Graham Cluley is an award-winning security blogger, researcher and public speaker. He has been working in the computer security industry since the early 1990s, having been employed by companies such as Sophos, McAfee and Dr Solomon’s. He has given talks about computer security for some of the world’s largest companies, worked with law enforcement agencies on investigations into hacking groups, and regularly appears on TV and radio explaining computer security threats.
In 2011 he was inducted into the InfoSecurity Europe Hall of Fame.
Follow him on Twitter at @gcluley
There is no such thing as a free lunch, and even if there was… who likes airline food that much anyway?
Remote code execution vulnerabilities have been found in the Android operating system, and patches released for Nexus devices.
But what about your smartphone? Is there a patch for you, and can you get your hands on it?
For too long streaming video gamers have suffered denial-of-service attacks and raids from police SWAT teams, often assisted by Skype leaking private IP addresses.
It should have been a great week for the Irish Lottery, with the largest jackpot (12 million euros) for 18 months up for grabs.
However, things didn’t run entirely smoothly in the run-up to the Wednesday night draw.
Critical security patches have been released for Microsoft and Adobe products. Have you installed them yet?
British IT manager Mark Leigh is rueing the day that he was careless about information he shared without thinking via a smartphone app because – he believes – it ended up with him having two bikes stolen from his garage.
A UK company which helps consumers and small businesses create websites and online stores has taken itself and its customers’ sites offline, after receiving threats about an imminent internet attack.
A malicious attacker could in theory use the leaked security certificate to launch a man-in-the-middle attack, intercepting Xbox Live usernames, passwords and even payments made by game players.
Leeds United-loving football fans appear to have hacked the Twitter account of WWE legend Jim Ross, and announced his death.
British police arrested a man and a woman earlier this week, suspected of operating a website which offered services to online criminals which could help them evade detection by anti-virus software.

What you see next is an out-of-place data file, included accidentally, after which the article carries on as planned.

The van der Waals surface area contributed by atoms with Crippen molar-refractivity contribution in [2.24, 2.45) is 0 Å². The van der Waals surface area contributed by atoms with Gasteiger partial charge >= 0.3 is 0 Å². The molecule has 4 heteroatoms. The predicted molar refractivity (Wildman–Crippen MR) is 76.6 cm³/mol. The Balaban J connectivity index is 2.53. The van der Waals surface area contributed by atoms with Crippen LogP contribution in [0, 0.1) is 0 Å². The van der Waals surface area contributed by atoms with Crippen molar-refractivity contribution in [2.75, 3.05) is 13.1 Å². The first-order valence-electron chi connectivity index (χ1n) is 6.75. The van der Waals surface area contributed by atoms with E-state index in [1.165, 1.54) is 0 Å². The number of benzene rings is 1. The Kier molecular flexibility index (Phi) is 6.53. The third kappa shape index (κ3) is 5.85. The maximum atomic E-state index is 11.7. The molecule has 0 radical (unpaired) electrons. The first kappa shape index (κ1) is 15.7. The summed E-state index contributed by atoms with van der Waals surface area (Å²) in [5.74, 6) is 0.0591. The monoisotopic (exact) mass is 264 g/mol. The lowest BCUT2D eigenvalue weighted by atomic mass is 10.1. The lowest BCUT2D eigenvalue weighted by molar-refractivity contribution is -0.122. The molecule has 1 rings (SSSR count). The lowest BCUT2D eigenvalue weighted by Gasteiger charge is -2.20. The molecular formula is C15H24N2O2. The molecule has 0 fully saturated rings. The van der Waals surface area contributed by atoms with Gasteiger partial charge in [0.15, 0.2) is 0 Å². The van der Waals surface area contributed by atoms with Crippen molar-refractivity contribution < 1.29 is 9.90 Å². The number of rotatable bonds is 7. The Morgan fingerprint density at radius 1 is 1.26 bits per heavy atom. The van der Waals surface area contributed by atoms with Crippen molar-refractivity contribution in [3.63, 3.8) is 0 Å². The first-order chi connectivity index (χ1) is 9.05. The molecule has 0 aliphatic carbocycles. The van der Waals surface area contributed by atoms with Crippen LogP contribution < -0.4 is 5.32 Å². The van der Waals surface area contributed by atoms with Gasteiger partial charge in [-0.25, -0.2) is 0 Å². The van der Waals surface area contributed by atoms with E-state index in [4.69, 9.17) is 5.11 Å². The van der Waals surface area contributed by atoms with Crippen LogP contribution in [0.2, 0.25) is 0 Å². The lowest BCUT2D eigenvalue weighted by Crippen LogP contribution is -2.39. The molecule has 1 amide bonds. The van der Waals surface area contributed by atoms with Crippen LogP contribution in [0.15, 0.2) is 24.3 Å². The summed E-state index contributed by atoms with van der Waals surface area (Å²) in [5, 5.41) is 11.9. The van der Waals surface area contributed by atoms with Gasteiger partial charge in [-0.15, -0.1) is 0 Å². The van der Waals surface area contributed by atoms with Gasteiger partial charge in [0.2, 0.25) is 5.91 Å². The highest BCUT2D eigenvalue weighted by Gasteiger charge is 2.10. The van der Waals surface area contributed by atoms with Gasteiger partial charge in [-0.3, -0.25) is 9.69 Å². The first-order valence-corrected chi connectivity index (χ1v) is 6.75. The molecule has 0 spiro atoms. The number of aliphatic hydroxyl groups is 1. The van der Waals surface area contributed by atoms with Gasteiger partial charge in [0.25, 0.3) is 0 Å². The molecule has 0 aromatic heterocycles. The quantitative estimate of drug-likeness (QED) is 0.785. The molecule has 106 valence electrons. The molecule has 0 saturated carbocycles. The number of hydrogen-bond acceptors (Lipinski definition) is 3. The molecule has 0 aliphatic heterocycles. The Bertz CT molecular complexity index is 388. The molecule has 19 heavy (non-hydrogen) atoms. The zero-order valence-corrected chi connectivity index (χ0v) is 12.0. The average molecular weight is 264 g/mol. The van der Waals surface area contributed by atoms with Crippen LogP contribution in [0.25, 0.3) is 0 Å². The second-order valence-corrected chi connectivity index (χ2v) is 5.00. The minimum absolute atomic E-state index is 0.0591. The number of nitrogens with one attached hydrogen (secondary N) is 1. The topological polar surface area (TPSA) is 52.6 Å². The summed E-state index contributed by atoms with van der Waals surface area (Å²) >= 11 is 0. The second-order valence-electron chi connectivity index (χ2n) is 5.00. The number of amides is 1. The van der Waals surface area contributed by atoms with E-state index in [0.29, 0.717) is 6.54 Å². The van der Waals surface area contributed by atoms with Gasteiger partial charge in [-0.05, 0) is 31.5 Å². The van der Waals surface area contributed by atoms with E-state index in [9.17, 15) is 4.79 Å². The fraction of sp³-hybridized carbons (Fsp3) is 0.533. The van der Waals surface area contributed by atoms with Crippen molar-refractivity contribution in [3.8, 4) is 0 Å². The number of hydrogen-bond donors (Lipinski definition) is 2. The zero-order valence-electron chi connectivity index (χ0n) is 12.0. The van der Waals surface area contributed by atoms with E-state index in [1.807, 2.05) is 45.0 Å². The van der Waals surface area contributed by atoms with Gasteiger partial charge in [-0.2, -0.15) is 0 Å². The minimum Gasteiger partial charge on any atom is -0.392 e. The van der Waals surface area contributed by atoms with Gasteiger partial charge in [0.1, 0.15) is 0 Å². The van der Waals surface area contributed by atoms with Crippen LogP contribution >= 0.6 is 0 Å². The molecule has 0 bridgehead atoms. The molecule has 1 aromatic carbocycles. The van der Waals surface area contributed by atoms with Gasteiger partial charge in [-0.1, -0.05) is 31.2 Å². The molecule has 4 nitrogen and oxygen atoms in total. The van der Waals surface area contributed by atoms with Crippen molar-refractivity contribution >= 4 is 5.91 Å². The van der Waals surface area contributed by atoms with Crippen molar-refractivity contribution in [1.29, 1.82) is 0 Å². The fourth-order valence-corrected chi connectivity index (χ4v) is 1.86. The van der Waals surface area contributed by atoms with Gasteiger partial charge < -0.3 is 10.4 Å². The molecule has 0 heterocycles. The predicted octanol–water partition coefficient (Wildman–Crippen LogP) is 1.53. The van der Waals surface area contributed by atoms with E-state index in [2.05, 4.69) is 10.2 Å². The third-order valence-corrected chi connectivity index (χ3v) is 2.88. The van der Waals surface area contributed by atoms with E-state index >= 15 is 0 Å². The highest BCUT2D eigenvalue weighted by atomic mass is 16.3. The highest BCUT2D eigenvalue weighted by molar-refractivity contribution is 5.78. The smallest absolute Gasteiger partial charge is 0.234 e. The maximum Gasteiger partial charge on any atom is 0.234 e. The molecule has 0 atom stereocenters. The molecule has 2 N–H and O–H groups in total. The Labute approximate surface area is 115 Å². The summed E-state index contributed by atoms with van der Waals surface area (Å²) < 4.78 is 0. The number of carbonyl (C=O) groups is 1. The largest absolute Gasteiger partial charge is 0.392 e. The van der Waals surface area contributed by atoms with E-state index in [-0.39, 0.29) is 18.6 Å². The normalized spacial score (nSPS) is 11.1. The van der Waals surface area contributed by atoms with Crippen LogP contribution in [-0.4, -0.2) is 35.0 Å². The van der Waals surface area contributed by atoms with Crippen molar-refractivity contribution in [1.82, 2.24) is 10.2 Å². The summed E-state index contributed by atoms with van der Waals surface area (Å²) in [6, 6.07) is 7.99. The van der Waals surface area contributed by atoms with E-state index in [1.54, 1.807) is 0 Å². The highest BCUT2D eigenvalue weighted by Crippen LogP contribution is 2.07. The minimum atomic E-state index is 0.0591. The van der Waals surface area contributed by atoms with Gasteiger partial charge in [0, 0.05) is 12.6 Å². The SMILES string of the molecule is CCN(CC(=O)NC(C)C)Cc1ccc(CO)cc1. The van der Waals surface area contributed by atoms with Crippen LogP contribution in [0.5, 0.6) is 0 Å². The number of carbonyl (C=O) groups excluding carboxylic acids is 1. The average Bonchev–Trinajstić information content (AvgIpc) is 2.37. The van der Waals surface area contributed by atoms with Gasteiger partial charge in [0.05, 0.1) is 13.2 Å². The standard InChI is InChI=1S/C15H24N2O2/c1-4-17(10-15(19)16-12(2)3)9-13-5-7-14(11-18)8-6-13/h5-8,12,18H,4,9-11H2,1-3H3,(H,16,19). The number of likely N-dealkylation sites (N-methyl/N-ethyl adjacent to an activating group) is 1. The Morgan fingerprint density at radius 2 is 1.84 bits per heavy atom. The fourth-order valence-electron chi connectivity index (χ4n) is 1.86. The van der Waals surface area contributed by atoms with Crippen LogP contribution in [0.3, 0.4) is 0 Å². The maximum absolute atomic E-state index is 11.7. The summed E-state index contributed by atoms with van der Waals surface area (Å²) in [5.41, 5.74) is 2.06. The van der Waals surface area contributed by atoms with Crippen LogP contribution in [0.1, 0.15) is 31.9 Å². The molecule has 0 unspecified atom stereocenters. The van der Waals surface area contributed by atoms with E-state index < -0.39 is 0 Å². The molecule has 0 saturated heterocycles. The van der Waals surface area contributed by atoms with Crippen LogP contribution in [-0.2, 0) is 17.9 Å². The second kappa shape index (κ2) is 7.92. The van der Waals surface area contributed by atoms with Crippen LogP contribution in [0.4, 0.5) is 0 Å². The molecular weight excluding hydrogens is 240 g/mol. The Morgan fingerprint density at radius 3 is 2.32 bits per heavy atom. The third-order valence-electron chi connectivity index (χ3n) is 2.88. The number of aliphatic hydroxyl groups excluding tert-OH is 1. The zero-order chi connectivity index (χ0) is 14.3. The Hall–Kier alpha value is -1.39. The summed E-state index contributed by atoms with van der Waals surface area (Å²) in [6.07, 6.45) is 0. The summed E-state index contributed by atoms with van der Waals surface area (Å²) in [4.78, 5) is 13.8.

British chancellor George Osborne has warned about the spectre of online terrorists attacking national infrastructure, and made some rather bold pronouncements about the UK’s willingness to engage in cyberwarfare to defend itself.
Although it’s far from always possible to determine the perpetrators of a denial-of-service attack and bring them to justice, there are plenty of people who have been put behind bars because of this modern-day crime.
TalkTalk talks numbers – revealing that “only 4%” of its users were affected by the hacking attack on its systems.
Law enforcement agencies across Europe have searched homes this week, as part of an international crackdown against users of a notorious piece of Android malware known as DroidJack.
Organisations of all sizes need to do more to protect their social media accounts from being hijacked.
Sooner or later you are going to have to address the Flash problem on your computers.
And there doesn’t seem a better time with a zero-day vulnerability being actively exploited by an organised hacking gang.
A hacker who used the notorious Blackshades RAT malware to hijack webcams on computers, and secretly watch people engaged in sexual activity, has received a suspended prison sentence.
Good news – hackers hadn’t hijacked Microsoft’s Windows Update system. Bad news – users’ confidence will have been shaken again by Microsoft’s goof.
It’s time to update Flash once again, and don’t forget to reduce the attack surface by enabling “Click to Play”… or uninstall it altogether.
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